My own remarks focused on the elements of movements and how they could be identified in each of the movements by shining a light that revealed the hands behind the curtain.  I also tried to look at the contributions of each.  Interestingly, asking people to raise their hands less than a handful had any real knowledge or involvement with Occupy, further making my point about the somewhat elite nature of the movement attacking elites.  [See my remarks soon in Social Policy).  It was fun to be challenged to look at both of these major events together, even though the results are also still out in the jury on both of them.   The highlight for me was a woman at the end of the questions & answers, who said she just had to say something and then told a story of being doorknocked in Springfield by an ACORN organizer a couple of years ago, then getting together with her neighbors and winning – it was magical!

Almost as interesting to me was visiting with a class of Human Services graduate students and their professor, Dan Russell, in between sessions.  These were hardened veterans of real work in the trenches of the caregivers with experience  in unions from SEIU to Steel, and real cynicism and trepidation about whether their voices mattered and whether it was worth them speaking up and raising them when they saw injustice.  It goes without saying that I made my best, impassioned plea.  Their assignment had been to read some of my recent blogs, so it was fun to find some real traction with my remarks about the need for even the lonely voices in the jury box to speak truth to justice about the erosion of both mercy and justice in our criminal system.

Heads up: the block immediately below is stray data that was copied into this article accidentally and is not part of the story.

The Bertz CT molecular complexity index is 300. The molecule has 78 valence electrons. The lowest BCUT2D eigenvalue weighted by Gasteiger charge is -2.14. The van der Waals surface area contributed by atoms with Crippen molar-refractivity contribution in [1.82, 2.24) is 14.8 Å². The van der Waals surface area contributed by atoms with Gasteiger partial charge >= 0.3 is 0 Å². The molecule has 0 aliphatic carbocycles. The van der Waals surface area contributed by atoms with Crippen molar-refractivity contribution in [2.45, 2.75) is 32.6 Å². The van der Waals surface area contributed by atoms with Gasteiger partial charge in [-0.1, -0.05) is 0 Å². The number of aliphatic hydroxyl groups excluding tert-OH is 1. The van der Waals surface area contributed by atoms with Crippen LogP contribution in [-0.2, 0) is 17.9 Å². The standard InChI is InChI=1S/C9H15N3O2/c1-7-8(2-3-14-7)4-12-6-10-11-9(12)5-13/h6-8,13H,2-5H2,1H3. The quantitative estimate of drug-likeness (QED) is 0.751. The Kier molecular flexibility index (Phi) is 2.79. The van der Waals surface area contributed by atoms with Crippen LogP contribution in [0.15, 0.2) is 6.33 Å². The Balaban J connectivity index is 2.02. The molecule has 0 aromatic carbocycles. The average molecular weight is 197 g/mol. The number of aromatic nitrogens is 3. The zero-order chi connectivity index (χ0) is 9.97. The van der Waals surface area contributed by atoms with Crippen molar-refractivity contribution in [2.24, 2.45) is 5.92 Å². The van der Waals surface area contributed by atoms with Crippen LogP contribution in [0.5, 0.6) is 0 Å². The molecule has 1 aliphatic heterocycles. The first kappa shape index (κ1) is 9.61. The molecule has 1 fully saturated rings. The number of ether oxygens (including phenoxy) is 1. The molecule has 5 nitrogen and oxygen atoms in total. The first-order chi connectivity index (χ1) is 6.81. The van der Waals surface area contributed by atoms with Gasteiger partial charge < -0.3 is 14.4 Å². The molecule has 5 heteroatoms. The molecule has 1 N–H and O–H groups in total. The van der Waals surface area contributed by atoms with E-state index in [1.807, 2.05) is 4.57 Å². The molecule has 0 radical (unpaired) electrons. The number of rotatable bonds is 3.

Hope is not a plan, as I reminded the AADERT crowd, but persistent and committed work and events like these and the dialogues they produce still keep the heart light with expectation.   After my remarks a young man came up, stood in line to speak with me when it came to his turn, said he was from Monrovia, Liberia, and he wanted to know how he could join ACORN and help.  Now that’s a plan!


Celebrating Barbara Bowen

Barbara smiling in Melbourne next to the head of the Australian Labor Federation